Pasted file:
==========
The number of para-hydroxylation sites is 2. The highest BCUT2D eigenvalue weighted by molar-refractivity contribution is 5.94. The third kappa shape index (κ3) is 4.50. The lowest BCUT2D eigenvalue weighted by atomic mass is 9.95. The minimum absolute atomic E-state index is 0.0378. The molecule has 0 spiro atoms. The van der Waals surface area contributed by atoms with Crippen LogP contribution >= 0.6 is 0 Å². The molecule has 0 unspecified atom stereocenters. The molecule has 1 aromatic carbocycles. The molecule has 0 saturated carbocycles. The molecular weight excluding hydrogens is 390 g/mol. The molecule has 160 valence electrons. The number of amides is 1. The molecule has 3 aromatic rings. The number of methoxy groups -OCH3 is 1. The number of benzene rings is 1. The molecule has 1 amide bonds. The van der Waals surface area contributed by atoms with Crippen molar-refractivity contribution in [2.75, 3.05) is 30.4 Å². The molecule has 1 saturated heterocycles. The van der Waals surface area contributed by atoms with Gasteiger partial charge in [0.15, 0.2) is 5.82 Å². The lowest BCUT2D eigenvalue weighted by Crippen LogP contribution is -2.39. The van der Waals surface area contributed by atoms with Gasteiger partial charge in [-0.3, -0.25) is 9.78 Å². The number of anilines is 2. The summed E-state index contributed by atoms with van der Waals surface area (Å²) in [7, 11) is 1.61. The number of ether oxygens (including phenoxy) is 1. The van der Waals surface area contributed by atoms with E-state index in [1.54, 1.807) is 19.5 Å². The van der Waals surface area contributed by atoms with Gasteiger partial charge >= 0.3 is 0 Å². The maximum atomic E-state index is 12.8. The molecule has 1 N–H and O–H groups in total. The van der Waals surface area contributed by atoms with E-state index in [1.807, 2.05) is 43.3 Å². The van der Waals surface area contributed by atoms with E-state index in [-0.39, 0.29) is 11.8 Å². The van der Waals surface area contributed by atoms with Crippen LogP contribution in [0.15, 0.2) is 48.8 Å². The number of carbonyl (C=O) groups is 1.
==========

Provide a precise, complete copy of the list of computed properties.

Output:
The number of para-hydroxylation sites is 2. The highest BCUT2D eigenvalue weighted by molar-refractivity contribution is 5.94. The third kappa shape index (κ3) is 4.50. The lowest BCUT2D eigenvalue weighted by atomic mass is 9.95. The minimum absolute atomic E-state index is 0.0378. The molecule has 0 spiro atoms. The van der Waals surface area contributed by atoms with Crippen LogP contribution >= 0.6 is 0 Å². The molecule has 0 unspecified atom stereocenters. The molecule has 1 aromatic carbocycles. The molecule has 0 saturated carbocycles. The molecular weight excluding hydrogens is 390 g/mol. The molecule has 160 valence electrons. The number of amides is 1. The molecule has 3 aromatic rings. The number of methoxy groups -OCH3 is 1. The number of benzene rings is 1. The molecule has 1 amide bonds. The van der Waals surface area contributed by atoms with Crippen molar-refractivity contribution in [2.75, 3.05) is 30.4 Å². The molecule has 1 saturated heterocycles. The van der Waals surface area contributed by atoms with Gasteiger partial charge in [0.15, 0.2) is 5.82 Å². The lowest BCUT2D eigenvalue weighted by Crippen LogP contribution is -2.39. The van der Waals surface area contributed by atoms with Gasteiger partial charge in [-0.3, -0.25) is 9.78 Å². The number of anilines is 2. The summed E-state index contributed by atoms with van der Waals surface area (Å²) in [7, 11) is 1.61. The number of ether oxygens (including phenoxy) is 1. The van der Waals surface area contributed by atoms with E-state index in [1.54, 1.807) is 19.5 Å². The van der Waals surface area contributed by atoms with Gasteiger partial charge >= 0.3 is 0 Å². The maximum atomic E-state index is 12.8. The molecule has 1 N–H and O–H groups in total. The van der Waals surface area contributed by atoms with E-state index in [1.807, 2.05) is 43.3 Å². The van der Waals surface area contributed by atoms with E-state index in [-0.39, 0.29) is 11.8 Å². The van der Waals surface area contributed by atoms with Crippen LogP contribution in [0.15, 0.2) is 48.8 Å². The number of carbonyl (C=O) groups is 1.